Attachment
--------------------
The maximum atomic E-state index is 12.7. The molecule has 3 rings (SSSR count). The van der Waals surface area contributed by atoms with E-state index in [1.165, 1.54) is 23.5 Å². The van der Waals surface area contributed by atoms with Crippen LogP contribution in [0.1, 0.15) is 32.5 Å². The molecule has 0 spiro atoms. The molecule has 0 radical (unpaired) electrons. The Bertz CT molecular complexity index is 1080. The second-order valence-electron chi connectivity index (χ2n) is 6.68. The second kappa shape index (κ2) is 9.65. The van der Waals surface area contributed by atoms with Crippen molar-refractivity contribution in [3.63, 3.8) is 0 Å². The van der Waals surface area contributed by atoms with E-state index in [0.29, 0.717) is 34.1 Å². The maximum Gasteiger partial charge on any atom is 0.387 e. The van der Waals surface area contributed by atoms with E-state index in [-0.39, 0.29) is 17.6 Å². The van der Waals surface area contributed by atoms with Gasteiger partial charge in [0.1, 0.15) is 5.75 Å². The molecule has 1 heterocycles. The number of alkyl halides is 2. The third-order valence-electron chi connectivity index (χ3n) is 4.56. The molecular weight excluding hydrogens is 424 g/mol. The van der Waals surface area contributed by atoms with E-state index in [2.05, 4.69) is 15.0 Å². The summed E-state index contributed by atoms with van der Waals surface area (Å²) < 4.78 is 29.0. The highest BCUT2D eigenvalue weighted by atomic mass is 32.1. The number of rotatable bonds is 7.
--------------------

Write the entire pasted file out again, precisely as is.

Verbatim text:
The maximum atomic E-state index is 12.7. The molecule has 3 rings (SSSR count). The van der Waals surface area contributed by atoms with E-state index in [1.165, 1.54) is 23.5 Å². The van der Waals surface area contributed by atoms with Crippen LogP contribution in [0.1, 0.15) is 32.5 Å². The molecule has 0 spiro atoms. The molecule has 0 radical (unpaired) electrons. The Bertz CT molecular complexity index is 1080. The second-order valence-electron chi connectivity index (χ2n) is 6.68. The second kappa shape index (κ2) is 9.65. The van der Waals surface area contributed by atoms with Crippen molar-refractivity contribution in [3.63, 3.8) is 0 Å². The van der Waals surface area contributed by atoms with E-state index in [0.29, 0.717) is 34.1 Å². The maximum Gasteiger partial charge on any atom is 0.387 e. The van der Waals surface area contributed by atoms with E-state index in [-0.39, 0.29) is 17.6 Å². The van der Waals surface area contributed by atoms with Gasteiger partial charge in [0.1, 0.15) is 5.75 Å². The molecule has 1 heterocycles. The number of alkyl halides is 2. The third-order valence-electron chi connectivity index (χ3n) is 4.56. The molecular weight excluding hydrogens is 424 g/mol. The van der Waals surface area contributed by atoms with E-state index in [2.05, 4.69) is 15.0 Å². The summed E-state index contributed by atoms with van der Waals surface area (Å²) < 4.78 is 29.0. The highest BCUT2D eigenvalue weighted by atomic mass is 32.1. The number of rotatable bonds is 7.